in the UK
After the sarin gas attack on the Tokyo subway system in 1995 just 12 people died but more than 5000 sought medical care for possible exposure. Bacteria, viruses, gases and prions can create chaos and disruption on a national and international scale. Moreover, bioterrorism is believed to incur the most devastating psychological sequelae of all disasters and terrorist events. Planning and pre-disaster exercises are essential for preventing panic; allocating resources; preventing transmission of disease; devising effective mental health interventions; providing trustworthy and good quality information; and training in how to handle fear, demoralization, and public loss of confidence in national institutions. Including two CDs showing an international panel of experts discussing and teaching how best to plan for a bioterrorist event, this book is essential reading for mental health professionals, health care providers, public health officials and community leaders involved in preparation, treatment and planning for bioterrorism.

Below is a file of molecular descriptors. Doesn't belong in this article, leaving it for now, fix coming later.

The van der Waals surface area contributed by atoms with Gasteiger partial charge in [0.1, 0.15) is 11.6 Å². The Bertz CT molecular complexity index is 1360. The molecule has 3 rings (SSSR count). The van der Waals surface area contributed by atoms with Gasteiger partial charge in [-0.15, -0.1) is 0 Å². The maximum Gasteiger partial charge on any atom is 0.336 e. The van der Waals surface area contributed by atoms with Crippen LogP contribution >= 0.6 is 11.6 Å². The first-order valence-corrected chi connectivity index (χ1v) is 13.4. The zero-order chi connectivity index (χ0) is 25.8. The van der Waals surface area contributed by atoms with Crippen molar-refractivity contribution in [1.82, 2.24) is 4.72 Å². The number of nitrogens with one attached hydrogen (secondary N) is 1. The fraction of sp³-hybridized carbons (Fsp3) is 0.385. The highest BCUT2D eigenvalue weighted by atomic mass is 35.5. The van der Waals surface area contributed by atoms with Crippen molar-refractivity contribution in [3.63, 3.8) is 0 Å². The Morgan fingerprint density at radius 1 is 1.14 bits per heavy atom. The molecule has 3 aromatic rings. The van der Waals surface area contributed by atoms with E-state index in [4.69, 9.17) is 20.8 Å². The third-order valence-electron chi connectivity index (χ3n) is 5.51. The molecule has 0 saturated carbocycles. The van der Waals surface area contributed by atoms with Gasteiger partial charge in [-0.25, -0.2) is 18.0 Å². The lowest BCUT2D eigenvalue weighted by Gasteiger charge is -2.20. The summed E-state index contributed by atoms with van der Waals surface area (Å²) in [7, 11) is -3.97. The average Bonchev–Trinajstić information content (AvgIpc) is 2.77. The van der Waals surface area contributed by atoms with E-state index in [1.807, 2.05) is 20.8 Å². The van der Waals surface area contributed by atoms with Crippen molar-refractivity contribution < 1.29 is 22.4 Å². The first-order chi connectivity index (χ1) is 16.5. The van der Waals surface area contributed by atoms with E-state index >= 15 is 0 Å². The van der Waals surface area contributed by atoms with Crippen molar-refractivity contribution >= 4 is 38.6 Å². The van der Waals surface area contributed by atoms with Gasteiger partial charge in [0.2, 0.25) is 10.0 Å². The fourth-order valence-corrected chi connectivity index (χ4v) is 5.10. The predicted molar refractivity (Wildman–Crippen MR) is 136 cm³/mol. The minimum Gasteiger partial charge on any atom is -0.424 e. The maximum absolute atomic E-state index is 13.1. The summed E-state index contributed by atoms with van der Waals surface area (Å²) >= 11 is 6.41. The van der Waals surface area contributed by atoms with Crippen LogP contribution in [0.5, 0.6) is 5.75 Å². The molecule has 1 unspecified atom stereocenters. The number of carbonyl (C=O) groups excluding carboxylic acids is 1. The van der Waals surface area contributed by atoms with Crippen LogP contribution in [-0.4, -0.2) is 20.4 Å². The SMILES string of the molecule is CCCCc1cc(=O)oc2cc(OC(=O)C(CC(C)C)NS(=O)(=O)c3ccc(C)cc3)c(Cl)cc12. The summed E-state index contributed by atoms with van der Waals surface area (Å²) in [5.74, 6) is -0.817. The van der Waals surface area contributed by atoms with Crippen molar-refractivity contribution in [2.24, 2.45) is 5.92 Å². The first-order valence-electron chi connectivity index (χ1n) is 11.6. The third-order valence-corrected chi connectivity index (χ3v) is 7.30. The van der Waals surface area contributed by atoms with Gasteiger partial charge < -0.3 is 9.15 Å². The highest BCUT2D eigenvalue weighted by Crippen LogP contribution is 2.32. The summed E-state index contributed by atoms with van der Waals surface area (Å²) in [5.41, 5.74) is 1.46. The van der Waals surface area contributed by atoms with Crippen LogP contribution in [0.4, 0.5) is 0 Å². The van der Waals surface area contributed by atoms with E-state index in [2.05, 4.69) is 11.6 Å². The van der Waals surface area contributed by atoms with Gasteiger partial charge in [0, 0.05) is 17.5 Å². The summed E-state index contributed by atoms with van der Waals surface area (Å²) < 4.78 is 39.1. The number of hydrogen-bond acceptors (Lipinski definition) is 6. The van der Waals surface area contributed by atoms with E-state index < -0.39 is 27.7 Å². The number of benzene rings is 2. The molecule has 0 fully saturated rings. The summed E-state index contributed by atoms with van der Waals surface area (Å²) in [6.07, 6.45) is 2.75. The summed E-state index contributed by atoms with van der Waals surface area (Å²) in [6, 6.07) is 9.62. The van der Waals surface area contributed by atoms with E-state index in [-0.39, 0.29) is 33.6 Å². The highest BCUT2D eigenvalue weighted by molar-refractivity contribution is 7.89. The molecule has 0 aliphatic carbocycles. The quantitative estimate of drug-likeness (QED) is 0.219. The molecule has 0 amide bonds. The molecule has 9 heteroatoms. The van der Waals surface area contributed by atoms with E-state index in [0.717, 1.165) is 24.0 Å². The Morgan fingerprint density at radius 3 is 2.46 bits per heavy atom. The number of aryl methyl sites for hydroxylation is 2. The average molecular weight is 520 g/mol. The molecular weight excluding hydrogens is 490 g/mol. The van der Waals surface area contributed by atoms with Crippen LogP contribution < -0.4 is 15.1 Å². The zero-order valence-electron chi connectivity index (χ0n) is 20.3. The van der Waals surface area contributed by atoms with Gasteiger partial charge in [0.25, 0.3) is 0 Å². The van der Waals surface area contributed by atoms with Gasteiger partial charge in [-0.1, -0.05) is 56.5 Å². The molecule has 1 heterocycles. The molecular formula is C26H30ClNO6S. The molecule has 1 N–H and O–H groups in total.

Cambridge University Press
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